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Neuroscience for Everyone!

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Spikes on the Android!

While most of us were enjoying our relaxing summer vacations, our developer Nate was hard at work porting our Backyard Brains mobile application to the Android platform.  We have just released our first version to the Android Market, and Yes! it’s a free download.  We are happy to now add the android phones to our growing list of supported devices for Backyard Brains data analysis.

For those that are interested in helping out in the future development of application or just interested in learning JAVA, we have released the source code under the GNU General Public License (GPL) license. You can get access to all of our source code on Github:

This is an early release (0.1b), so it only provides limited capabilities for now. But it does the most important thing. It allows you to see Spikes on the Android! See photo below, (that’s Nate’s hand). Watch for updates in the Market Place, as we will soon be adding more functionality.

Don’t forget to install our application from Happy spikes!


[Summer’16 Internship] Neuroscience of Grasshopper Jumps: Recording live neurons: the SpikeRecorder app

In the project instructions, I’ve briefly talked about the BYB SpikeRecorder app that I’ve been using on an iPad to add to my grasshopper vision project the flavor of a low-cost-and-DIY-albeit-of-great-quality tool. Here, I’ll talk about it in a bit more details to give the spotlight to one of the main components of my project.

Firstly, the purpose of the original SpikeRecorder version that BYB has published is to record data directly to your PC (or tablets & smartphones) while you can observe the recording in real time. There’s also the functionality of saving the recording to be played back anytime. And if you’re familiar with the classic model of an action potential (aka spikes!), the SpikeRecorder also allows a threshold view, where you can set your threshold and get a snapshot of your spikes.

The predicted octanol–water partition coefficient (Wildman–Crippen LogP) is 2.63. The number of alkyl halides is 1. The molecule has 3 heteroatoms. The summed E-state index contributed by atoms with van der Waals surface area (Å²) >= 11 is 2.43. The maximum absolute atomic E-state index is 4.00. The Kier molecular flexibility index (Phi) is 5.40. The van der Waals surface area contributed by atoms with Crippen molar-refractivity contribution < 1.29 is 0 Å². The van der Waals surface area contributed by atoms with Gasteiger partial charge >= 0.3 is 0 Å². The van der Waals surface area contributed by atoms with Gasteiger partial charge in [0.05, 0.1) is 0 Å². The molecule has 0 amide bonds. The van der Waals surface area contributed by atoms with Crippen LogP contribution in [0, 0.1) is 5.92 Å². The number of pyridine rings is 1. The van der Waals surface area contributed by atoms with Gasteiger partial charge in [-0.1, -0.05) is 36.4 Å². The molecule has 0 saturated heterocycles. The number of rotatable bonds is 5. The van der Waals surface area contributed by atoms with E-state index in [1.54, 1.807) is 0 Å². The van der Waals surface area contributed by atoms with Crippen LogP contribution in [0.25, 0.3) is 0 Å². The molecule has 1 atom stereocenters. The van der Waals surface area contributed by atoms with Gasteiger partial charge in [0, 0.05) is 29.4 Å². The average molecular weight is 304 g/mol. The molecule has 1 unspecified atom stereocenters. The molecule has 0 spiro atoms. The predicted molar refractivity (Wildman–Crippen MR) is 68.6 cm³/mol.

This is a classic “spike” event when the electrochemical properties of a neuron is at work. These spikes are essentially changes in voltage due to the chemical and electrical difference inside and outside of a neuron’s membrane. Movements of sodium and potassium across the membrane via channels and the way their charges get distributed — these are the main components of a spike.

Art by Backyard Brains

If you’re interested in checking out this app and perhaps get some spikes, the app is available for android and ios. And of course, the code is on github for the open source spirit!

One of my mentors, Stanislav Mircic, is the computer science god of BYB. He graciously added the “Grasshopper experiment” functionality to the app. The app now can provide both the visual stimuli (simulated balls thrown at grasshopper’s eye) and recording/analysis of the DCMD neuron activity.

Sorting a bunch of spikes at once:

Zooming into one DCMD spike!

By Dieu My Nguyen

Backyard Brains Beta PC software released

We have had our own custom Android and iPhone apps for quite some time now, but if wanted to use a PC or laptop, we’d turn to Audacity, the free open-source audio processing program. It works well but is not made for neural recording. Hence, today, we announce the beta release of our first custom PC software, the “Backyard Brains Neuron Recorder.” This is a fully self-contained Adobe Air application that should make your single channel recordings a breeze. Our development team is rapidly working on a two channel solution for the earthworm experiments. Stay tuned, and let us know what you think! We thank Bryan Salt of ThinkerThing for working on the development with us.